- Differentiation with consumers – The end consumers of Coke are the millions of people who consume soft drinks world-wide. Over many years Coca-Cola has expanded its markets horizontally in country after country, until there is virtually no place on earth where people do not drink Coca-Cola. Today this horizontal growth is almost total, with fewer than 20 countries not taking the product. Coca-Cola is therefore now trying to develop the brands vertically.
This simply means creating a deeper consumer desire for that brand than existed the day before. It involves giving people additional reasons to buy Coca-Cola brands instead of reasons to buy competing ones. That is the essence of differentiation. It is not an easy task, because already 5.6 billion people have a well established understanding of what Coca-Cola means to them. However, there are considerable strengths which support Coca-Cola in this task namely:
- The trademark which is so widely known and part of the public imagination.
- Coca-Cola is continually building on its existing expertise in marketing and consumer understanding, and is supported by access to a wealth of financial and creative resources.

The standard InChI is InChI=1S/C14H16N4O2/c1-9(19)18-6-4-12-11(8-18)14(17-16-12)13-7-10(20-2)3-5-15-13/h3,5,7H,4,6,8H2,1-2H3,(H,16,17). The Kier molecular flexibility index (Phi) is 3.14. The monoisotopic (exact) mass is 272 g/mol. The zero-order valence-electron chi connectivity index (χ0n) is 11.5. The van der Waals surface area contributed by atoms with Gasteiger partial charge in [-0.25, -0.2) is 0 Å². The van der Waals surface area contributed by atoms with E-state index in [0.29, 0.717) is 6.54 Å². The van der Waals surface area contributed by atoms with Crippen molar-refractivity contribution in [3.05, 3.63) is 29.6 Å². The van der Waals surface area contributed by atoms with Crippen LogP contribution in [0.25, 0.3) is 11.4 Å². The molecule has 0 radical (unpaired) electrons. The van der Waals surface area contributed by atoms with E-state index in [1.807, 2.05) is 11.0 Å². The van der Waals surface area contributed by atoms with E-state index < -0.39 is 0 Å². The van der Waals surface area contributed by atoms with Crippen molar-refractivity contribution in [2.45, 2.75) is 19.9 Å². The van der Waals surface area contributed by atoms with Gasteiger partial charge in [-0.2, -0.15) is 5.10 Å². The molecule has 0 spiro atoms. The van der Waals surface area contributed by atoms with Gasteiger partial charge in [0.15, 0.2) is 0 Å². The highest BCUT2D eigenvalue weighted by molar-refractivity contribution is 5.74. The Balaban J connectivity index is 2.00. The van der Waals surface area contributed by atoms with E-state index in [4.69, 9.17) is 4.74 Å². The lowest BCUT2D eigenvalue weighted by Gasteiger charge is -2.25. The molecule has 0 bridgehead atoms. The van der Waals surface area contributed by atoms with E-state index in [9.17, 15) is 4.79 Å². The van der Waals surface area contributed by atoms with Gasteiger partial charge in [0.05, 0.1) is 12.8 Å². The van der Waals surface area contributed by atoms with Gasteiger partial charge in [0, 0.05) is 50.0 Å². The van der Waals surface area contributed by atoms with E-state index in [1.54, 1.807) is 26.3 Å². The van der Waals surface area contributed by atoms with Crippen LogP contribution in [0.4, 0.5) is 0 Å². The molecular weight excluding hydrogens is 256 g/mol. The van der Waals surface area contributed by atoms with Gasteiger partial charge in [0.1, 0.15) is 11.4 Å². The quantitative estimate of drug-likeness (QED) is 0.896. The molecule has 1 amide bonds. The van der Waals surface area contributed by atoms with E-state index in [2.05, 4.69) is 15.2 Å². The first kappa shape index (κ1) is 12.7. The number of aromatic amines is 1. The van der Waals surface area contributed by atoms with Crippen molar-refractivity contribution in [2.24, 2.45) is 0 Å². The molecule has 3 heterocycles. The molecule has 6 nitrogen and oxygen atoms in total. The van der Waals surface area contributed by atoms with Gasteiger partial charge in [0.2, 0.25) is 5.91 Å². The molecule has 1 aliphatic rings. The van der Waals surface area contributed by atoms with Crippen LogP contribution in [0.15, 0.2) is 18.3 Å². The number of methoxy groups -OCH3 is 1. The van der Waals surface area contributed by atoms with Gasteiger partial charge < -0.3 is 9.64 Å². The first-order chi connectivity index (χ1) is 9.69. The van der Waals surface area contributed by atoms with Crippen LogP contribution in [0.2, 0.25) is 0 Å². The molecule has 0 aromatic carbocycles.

- Coca-Cola has an ‘action orientation’. Instead of waiting for change to happen it is at the leading edge, driving action forward.
- Win the largest market share – Being the major player in a business market is the key to business success. A company only becomes the major player in a market by being the best, and being the best means having a detailed understanding of its consumers’ requirements and then exceeding these requirements.
Once a company is a major player then it has considerable advantages to draw upon. These advantages are based on having a higher return on capital than its rivals and the opportunity to plough this return into fresh investment. Such areas for investment are marketing, product research and development, and other aspects of sound business growth.